He connected with like-minded activists when he moved to Seattle.

“From day one, he was like, what do you need, how can I help,” said Laura Loe Bernstein, executive director of Share the Cities Action Fund, an urbanist advocacy group.

NIMBYism in Seattle has got to change, in Houston’s view. He said the city desperately needs more housing, especially affordable housing, which he sees as key to preventing homelessness. “If you want to build your single-family home and have your million-dollar mansion, you are more than welcome to do so. But you can no longer restrict other neighbors from being able to develop more if they’d like to.”

It’s a contentious point in Seattle. Neighborhood groups have pushed back against the NIMBY characterization and noted that for-profit developers often build high-priced units, sometimes displacing affordable ones. Houston said he would ramp up fees developers have to pay for relocating low-income tenants and expand a program requiring some to pay into an affordable housing fund if they don’t build such units onsite.

It’s a debate that lies partly along generational fault lines.

“I think that Andrew represents some of the younger people who’ve maybe moved to Seattle because they were attracted to being in a big city,” said Monisha Harrell, a longtime LGBTQ activist and political consultant who is working on the campaign of her uncle, Bruce Harrell. “That’s very different from people who were born and raised in Seattle, and a big city happened to them.”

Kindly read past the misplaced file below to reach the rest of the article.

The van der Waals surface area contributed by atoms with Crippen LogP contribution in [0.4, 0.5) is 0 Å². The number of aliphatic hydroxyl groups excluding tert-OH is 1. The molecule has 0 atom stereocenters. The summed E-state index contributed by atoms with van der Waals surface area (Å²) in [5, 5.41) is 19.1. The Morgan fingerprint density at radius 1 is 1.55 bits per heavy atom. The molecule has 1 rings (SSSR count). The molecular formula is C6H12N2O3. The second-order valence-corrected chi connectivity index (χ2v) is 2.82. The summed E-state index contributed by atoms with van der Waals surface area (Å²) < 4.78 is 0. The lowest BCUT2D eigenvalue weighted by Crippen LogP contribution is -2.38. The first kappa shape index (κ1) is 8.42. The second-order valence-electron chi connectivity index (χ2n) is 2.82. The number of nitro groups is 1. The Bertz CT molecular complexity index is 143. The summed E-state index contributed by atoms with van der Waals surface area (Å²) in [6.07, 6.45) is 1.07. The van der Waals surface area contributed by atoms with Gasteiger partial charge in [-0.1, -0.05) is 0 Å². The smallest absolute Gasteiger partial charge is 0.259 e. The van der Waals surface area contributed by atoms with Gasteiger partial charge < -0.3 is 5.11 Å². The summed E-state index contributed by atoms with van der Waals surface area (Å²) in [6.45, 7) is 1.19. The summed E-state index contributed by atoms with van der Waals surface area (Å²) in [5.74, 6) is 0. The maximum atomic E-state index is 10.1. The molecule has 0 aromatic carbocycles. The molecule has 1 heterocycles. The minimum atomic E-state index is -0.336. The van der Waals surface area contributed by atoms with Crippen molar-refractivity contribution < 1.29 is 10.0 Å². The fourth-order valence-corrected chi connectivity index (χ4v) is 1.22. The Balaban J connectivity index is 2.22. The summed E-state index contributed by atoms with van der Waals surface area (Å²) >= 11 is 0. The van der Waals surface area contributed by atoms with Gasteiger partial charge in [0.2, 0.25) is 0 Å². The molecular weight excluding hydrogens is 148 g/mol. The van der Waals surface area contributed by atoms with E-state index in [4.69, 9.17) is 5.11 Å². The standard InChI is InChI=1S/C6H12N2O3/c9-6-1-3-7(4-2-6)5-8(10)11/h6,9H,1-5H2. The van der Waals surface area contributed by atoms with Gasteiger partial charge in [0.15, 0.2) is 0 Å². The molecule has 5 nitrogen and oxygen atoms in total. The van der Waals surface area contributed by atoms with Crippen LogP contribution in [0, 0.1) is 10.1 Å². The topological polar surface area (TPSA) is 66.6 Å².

It’s also different, she said, from people who moved to Seattle in decades past, thinking not that they’re coming to a bustling city but, “I can get good family-wage jobs … I can have a house and the yard and raise my kids.”


The city has changed, unquestionably, even in the last year, as the pandemic took a fierce toll on downtown, homeless encampments spread, and Black Lives Matter protests ignited a conversation about defunding police and ensuring safety amid rising violent crime. In a May poll commissioned and made public by Farrell, only 19% of likely voters in Seattle questioned said they believe things in the city are going in the right direction.

Kaushik, the political consultant, doesn’t see Houston as offering a new way. “His idea of change is to double or triple down on the already old and untested progressive policies, like the cuts to SPD [Seattle Police Department] for example, that the city is already on.”

Houston doesn’t disagree with the doubling or tripling down part. But he says decisive action and a commitment to working with council will finally do more than “just kick the can down the road.”